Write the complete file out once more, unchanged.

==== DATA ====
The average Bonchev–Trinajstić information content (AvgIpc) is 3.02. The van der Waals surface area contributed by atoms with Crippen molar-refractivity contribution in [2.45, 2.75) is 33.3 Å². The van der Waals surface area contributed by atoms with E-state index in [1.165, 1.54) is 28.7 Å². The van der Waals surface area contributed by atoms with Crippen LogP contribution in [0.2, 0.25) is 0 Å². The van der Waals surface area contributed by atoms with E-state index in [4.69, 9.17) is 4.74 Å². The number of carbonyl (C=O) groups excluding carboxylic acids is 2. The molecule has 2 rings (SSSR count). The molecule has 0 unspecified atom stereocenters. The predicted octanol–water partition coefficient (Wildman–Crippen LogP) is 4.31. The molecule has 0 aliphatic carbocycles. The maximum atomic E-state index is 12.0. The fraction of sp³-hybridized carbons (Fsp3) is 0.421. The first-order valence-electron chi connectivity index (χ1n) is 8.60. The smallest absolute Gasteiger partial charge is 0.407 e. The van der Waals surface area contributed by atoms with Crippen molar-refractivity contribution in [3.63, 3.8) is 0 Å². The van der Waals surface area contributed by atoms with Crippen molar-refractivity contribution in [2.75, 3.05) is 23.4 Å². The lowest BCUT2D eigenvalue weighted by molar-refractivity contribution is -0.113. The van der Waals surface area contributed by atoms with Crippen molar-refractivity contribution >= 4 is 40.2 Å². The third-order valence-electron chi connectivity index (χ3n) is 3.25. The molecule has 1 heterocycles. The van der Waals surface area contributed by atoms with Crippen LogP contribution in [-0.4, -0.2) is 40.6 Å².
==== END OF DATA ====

The average Bonchev–Trinajstić information content (AvgIpc) is 3.02. The van der Waals surface area contributed by atoms with Crippen molar-refractivity contribution in [2.45, 2.75) is 33.3 Å². The van der Waals surface area contributed by atoms with E-state index in [1.165, 1.54) is 28.7 Å². The van der Waals surface area contributed by atoms with Crippen LogP contribution in [0.2, 0.25) is 0 Å². The van der Waals surface area contributed by atoms with E-state index in [4.69, 9.17) is 4.74 Å². The number of carbonyl (C=O) groups excluding carboxylic acids is 2. The molecule has 2 rings (SSSR count). The molecule has 0 unspecified atom stereocenters. The predicted octanol–water partition coefficient (Wildman–Crippen LogP) is 4.31. The molecule has 0 aliphatic carbocycles. The maximum atomic E-state index is 12.0. The fraction of sp³-hybridized carbons (Fsp3) is 0.421. The first-order valence-electron chi connectivity index (χ1n) is 8.60. The smallest absolute Gasteiger partial charge is 0.407 e. The van der Waals surface area contributed by atoms with Crippen molar-refractivity contribution in [3.63, 3.8) is 0 Å². The van der Waals surface area contributed by atoms with Crippen molar-refractivity contribution in [2.75, 3.05) is 23.4 Å². The lowest BCUT2D eigenvalue weighted by molar-refractivity contribution is -0.113. The van der Waals surface area contributed by atoms with Crippen molar-refractivity contribution >= 4 is 40.2 Å². The third-order valence-electron chi connectivity index (χ3n) is 3.25. The molecule has 1 heterocycles. The van der Waals surface area contributed by atoms with Crippen LogP contribution in [-0.4, -0.2) is 40.6 Å².